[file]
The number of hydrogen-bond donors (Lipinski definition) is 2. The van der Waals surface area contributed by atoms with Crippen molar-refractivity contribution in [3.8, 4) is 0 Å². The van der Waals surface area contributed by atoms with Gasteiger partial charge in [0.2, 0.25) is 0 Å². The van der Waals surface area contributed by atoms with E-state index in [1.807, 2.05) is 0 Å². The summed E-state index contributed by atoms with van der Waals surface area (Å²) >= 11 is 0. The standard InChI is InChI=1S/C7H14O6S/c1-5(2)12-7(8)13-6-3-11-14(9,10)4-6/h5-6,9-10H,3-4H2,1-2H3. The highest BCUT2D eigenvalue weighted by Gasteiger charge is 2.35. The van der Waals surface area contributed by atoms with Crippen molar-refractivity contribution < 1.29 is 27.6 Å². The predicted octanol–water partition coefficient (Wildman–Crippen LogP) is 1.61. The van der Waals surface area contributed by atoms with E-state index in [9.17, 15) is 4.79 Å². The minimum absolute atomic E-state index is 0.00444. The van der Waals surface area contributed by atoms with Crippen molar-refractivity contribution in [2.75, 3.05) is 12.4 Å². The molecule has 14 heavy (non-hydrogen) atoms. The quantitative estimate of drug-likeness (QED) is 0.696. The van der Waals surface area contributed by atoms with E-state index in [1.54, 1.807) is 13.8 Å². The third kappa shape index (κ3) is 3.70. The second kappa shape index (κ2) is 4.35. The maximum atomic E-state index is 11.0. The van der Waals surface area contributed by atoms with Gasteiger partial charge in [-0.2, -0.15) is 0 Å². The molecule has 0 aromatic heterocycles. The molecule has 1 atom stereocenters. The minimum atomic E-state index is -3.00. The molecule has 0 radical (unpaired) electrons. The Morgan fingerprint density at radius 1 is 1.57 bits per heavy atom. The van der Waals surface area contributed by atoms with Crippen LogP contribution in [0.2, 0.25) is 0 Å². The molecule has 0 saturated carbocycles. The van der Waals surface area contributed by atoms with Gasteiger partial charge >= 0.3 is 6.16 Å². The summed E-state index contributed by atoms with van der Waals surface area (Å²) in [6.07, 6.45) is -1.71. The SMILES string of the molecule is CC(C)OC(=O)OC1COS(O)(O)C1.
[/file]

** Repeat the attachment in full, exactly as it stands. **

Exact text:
The number of hydrogen-bond donors (Lipinski definition) is 2. The van der Waals surface area contributed by atoms with Crippen molar-refractivity contribution in [3.8, 4) is 0 Å². The van der Waals surface area contributed by atoms with Gasteiger partial charge in [0.2, 0.25) is 0 Å². The van der Waals surface area contributed by atoms with E-state index in [1.807, 2.05) is 0 Å². The summed E-state index contributed by atoms with van der Waals surface area (Å²) >= 11 is 0. The standard InChI is InChI=1S/C7H14O6S/c1-5(2)12-7(8)13-6-3-11-14(9,10)4-6/h5-6,9-10H,3-4H2,1-2H3. The highest BCUT2D eigenvalue weighted by Gasteiger charge is 2.35. The van der Waals surface area contributed by atoms with Crippen molar-refractivity contribution < 1.29 is 27.6 Å². The predicted octanol–water partition coefficient (Wildman–Crippen LogP) is 1.61. The van der Waals surface area contributed by atoms with E-state index in [9.17, 15) is 4.79 Å². The minimum absolute atomic E-state index is 0.00444. The van der Waals surface area contributed by atoms with Crippen molar-refractivity contribution in [2.75, 3.05) is 12.4 Å². The molecule has 14 heavy (non-hydrogen) atoms. The quantitative estimate of drug-likeness (QED) is 0.696. The van der Waals surface area contributed by atoms with E-state index in [1.54, 1.807) is 13.8 Å². The third kappa shape index (κ3) is 3.70. The second kappa shape index (κ2) is 4.35. The maximum atomic E-state index is 11.0. The van der Waals surface area contributed by atoms with Gasteiger partial charge in [-0.2, -0.15) is 0 Å². The molecule has 0 aromatic heterocycles. The molecule has 1 atom stereocenters. The minimum atomic E-state index is -3.00. The molecule has 0 radical (unpaired) electrons. The Morgan fingerprint density at radius 1 is 1.57 bits per heavy atom. The van der Waals surface area contributed by atoms with Crippen LogP contribution in [0.2, 0.25) is 0 Å². The molecule has 0 saturated carbocycles. The van der Waals surface area contributed by atoms with Gasteiger partial charge >= 0.3 is 6.16 Å². The summed E-state index contributed by atoms with van der Waals surface area (Å²) in [6.07, 6.45) is -1.71. The SMILES string of the molecule is CC(C)OC(=O)OC1COS(O)(O)C1.